Scary times! The fallout from the Covid virus is wreaking havoc on the world. The tragedy of all the deaths is obviously the worst affect. However, preventing the spread is having more serious ramifications than anyone could have imagined.

 

The most severe market example this past week was the dramatic, unprecedented collapse in crude oil prices. Prices in the nearby May futures contract fell to a MINUS $37.63 per barrel. The collapse in energy demand meant there was nowhere to go with oil.

 

Meanwhile there are still ocean liners looking for a place to unload and it costs money to store it. That’s why the price went negative. The wealth destruction in the energy sector is huge. This, unfortunately, could be a precedent for other markets as well.

 

Agriculture, too, has taken a big hit. Livestock producers are having trouble marketing their product as packing houses are shutting down. That means producer prices are very weak and many animals will likely need to be culled.

 

Meanwhile, retail meat prices could easily spike higher. If less animals are being processed, shortages may develop. Longer term, it could increase the demand for plant based protein if prices get too high.

 

Grain prices are suffering also. Less livestock, as farmers cut back their herds, means less feed demand. Corn for ethanol demand is collapsing, as refineries close down or cut back. Old crop carry outs in grains are going up rapidly.

 

Corn has been the worst performer. On April 21, nearby corn futures hit $3.01/bu, exactly tying the low hit in August 2016. The last time corn traded under $3.00 was in 2009. It’s getting hard to pencil out a profit at current prices.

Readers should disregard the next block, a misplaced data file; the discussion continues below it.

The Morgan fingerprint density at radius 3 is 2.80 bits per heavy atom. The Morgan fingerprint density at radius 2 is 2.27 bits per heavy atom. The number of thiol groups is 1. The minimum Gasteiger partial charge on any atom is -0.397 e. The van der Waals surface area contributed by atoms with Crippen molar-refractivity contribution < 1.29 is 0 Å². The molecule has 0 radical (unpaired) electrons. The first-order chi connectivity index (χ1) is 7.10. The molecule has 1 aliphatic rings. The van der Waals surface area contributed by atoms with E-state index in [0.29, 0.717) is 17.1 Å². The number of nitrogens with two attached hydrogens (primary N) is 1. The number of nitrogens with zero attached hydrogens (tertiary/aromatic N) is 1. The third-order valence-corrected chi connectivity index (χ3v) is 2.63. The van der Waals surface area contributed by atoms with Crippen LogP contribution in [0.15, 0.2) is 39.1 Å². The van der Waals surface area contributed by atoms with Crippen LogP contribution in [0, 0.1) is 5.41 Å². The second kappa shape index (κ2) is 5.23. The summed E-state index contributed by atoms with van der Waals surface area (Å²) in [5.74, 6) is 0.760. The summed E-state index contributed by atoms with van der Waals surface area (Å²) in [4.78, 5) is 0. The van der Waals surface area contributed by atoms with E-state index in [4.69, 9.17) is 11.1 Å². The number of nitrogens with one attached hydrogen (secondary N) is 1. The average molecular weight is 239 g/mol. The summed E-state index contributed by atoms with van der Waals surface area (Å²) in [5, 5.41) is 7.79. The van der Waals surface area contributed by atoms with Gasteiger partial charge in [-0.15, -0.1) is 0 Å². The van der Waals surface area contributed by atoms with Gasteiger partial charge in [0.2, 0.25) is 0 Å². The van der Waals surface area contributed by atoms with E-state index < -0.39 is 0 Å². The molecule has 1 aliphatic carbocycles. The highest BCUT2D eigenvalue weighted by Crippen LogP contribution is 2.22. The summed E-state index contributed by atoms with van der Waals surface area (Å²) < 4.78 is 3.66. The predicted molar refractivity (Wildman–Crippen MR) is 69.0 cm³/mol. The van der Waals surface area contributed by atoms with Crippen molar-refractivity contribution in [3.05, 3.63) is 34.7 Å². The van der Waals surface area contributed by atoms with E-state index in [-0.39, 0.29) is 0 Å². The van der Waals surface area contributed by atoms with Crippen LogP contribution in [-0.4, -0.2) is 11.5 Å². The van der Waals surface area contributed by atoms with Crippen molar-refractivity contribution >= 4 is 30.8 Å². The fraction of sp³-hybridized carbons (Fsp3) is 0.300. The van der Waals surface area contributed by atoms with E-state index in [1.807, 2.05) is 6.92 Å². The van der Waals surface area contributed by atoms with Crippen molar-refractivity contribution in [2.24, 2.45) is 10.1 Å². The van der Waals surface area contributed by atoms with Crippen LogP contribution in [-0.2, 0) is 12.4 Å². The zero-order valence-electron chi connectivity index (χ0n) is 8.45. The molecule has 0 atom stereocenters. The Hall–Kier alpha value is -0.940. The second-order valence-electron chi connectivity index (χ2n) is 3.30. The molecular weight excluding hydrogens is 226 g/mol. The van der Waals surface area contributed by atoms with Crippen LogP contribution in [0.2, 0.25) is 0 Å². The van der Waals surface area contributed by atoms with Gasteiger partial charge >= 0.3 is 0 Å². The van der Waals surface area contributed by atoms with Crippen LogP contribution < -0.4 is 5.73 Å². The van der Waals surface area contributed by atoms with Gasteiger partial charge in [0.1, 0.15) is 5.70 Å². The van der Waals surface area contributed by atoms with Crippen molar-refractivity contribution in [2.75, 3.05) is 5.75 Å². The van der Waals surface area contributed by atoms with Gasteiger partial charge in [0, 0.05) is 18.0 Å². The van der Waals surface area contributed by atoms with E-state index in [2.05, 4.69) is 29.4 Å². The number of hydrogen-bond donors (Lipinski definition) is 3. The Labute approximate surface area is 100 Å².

Trump must realize the severity of the situation on their farms, as he has pledged another $19 billion for agriculture. $3 billion will be to buy food for food banks etc., while $16 billion will be direct payments to their farmers.

 

He also gave their farmers $15 billion in 2019 to make up for the market losses caused by his trade dispute with China. Fully one third of US farm income came from government handouts last year.

 

The need is much greater now. Canadian farmers are dealing with the same markets as their American counterparts. Agriculture isn’t even on the radar for our government. They’re dispersing money to others who need it, so why not agriculture?

 

I’m sure it’s partly that farmers make up such a small portion of the population. However, they are amongst the most important people in our society. It may also be that it is such a diverse industry, with different interests, but they are all hurting right now.

 

Our government needs to step up to the plate and at least level the playing field somewhat as farmers head to their fields to plant the next crop.

 

Frank Backx   

 

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